The Long and Winding Rule: USEPA's Cross-State Air Pollution Rule the Latest to Address Interstate Air Pollution

This post was written by Steve Nolan.

In previous posts, we have reported the vacation of the Clean Air Interstate Rule (CAIR) in 2008, CAIR's subsequent, temporary resuscitation later that year, and the 2010 release of the draft Transport Rule which was proposed to replace CAIR. On July 7, 2011, the U.S. Environmental Protection Agency (USEPA) released the final version of this rule, now renamed the Cross-State Air Pollution Rule (Cross-State Rule).

The Cross-State Rule is specifically directed at emissions from electric generating units in classes 2211, 2212 and 2213 of the North American Industry Classification System. Like CAIR, the new rule is intended to help downwind states achieve USEPA's National Ambient Air Quality Standards (NAAQS) for fine particulate matter and ozone. Also like CAIR, the new Cross-State Rule actually regulates sulfur dioxide (a chemical precursor of fine particulate matter) and nitrogen oxides (a chemical precursor of both fine particulate matter and ozone) generated by upwind states.

By 2014, USEPA estimates that the Cross-State Rule will reduce emissions of sulfur dioxide by 6.4 million tons per year from covered states compared with emissions in 2005, the last year before CAIR came into effect. This represents a 73 percent reduction from 2005. The corresponding figures for nitrogen oxide are a reduction of 1.4 million tons, representing a 54% change. Less stringent reductions will be required by 2012.

The states are allocated initial emissions allowances, and the new rule, like CAIR, establishes a cap-and-trade marketing scheme. However, because of the circuit court's holding in which it vacated CAIR in 2008, out-of-state trading is only allowed to a limited extent.

Further details of the Cross-State Rule’s implementation will become apparent as USEPA issues federal implementation plans for each of the states impacted by the rule. It is intended that the federal implementation plans will ultimately be replaced by state implementation plans. Furthermore, the reductions required of electric generating units in the near future may be further increased by USEPA’s new fine particle NAAQS and reconsidered ozone NAAQS, both of which are proposed to be released later this summer.
 

USEPA Proposes Rule to Reduce Air Emissions from Utilities in the Eastern and Midwestern United States

This post was written by Larry Demase and Steve Nolan.

Last week, the U.S. Environmental Protection Agency proposed the Transport Rule to reduce sulfur dioxide and nitrogen oxide emissions from utilities in 31 eastern and midwestern states and in the District of Columbia. The proposed rule is in response to a 2008 court decision by the U.S. Court of Appeals for the D.C. Circuit, which vacated USEPA’s 2005 Clean Air Interstate Rule. In this Reed Smith client alert, we summarize the new rule and highlight issues for which USEPA is soliciting public comments.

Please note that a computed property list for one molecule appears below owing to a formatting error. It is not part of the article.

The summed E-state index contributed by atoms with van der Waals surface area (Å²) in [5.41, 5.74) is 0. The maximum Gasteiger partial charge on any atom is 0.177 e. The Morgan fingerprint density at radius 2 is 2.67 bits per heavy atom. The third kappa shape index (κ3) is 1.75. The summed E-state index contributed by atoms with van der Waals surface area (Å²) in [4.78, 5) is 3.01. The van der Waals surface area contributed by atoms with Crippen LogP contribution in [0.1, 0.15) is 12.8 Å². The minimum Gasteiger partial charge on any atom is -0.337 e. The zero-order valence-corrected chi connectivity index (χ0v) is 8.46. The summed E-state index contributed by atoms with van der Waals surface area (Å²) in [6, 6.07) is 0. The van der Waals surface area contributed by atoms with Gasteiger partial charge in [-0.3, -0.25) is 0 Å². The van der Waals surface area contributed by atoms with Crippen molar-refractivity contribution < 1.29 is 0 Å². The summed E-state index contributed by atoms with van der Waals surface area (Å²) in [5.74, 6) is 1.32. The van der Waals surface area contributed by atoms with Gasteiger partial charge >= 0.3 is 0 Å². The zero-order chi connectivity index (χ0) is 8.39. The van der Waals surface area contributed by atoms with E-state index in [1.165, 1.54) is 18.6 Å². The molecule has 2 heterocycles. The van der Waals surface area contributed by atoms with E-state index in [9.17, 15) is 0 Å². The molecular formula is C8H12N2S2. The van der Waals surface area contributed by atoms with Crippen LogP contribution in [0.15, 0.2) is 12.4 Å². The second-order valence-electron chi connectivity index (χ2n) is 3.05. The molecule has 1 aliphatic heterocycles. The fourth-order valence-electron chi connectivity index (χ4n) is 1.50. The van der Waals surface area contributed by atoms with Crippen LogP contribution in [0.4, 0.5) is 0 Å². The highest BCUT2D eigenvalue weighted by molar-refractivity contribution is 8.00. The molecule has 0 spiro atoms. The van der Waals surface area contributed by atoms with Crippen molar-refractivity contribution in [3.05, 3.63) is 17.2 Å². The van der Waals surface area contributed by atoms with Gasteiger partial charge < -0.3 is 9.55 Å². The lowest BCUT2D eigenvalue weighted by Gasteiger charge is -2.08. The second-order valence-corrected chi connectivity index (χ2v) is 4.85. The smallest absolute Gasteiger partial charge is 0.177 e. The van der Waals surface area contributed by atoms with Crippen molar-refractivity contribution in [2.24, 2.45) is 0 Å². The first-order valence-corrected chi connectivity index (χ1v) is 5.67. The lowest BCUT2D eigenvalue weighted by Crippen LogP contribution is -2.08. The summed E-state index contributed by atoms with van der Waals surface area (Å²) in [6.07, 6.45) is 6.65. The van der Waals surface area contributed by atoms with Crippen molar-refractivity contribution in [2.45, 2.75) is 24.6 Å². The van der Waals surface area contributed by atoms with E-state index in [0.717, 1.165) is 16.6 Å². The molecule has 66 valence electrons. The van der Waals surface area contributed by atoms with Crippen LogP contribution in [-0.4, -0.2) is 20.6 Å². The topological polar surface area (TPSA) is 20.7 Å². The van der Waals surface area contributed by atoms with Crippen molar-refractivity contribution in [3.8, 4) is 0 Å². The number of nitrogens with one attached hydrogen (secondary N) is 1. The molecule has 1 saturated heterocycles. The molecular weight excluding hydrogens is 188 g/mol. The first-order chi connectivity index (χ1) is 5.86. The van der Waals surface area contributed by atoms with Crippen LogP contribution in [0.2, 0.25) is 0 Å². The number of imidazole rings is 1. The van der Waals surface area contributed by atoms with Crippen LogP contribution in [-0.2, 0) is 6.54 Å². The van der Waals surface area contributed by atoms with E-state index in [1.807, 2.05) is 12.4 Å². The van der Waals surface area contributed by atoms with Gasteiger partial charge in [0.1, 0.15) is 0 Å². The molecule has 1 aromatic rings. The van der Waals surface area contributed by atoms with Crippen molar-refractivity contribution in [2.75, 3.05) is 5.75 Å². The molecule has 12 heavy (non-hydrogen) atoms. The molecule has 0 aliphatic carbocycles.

In the US, the Clean Air Interstate Rule Lives Again

This post was written by Lawrence A. Demase, Mark A. Mustian, Steven M. Nolan and Christopher L. Rissetto.

The Clean Air Interstate Rule (CAIR), which had been vacated in its entirety by the Circuit Court for the District of Columbia Court of Appeals in July, was revived for an indefinite period on December 23. Upon rehearing, the Court agreed with the Environmental Protection Agency that the immediate effect of vacating CAIR was counterproductive to the environment. The Court therefore partly reversed its original decision by (i) remanding CAIR to the agency for revision and (ii) reinstating CAIR until a new rule is ready to replace it. The impact of this decision is discussed in the attached article.

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USEPA Petitions for Rehearing of CAIR Decision

This post was written by Lawrence A. Demase, Russell R. Eggert, Todd O. Maiden, Louis A. Naugle, Christopher L. Rissetto, Harley N. Trice, II, and Steven M. Nolan.

In an Environmental E-Flash in July, Reed Smith reported that the Court of Appeals for the District of Columbia Circuit had vacated the United States Environmental Protection Agency’s Clean Air Interstate Rule (“CAIR”), North Carolina v. Environmental Protection Agency, 531 F.3d 896 (D.C. Cir. 2008) (finding that CAIR had “more than several fatal flaws”).

EPA’s Arguments in Petition for Rehearing

On Friday, Sept. 26, 2008, the EPA filed a Petition for Rehearing or Rehearing, en banc of the decision, contending that the panel committed four serious errors warranting withdrawal of the original panel and a new look at the issues either by the three-judge panel, or by the entire Circuit Court of Appeals en banc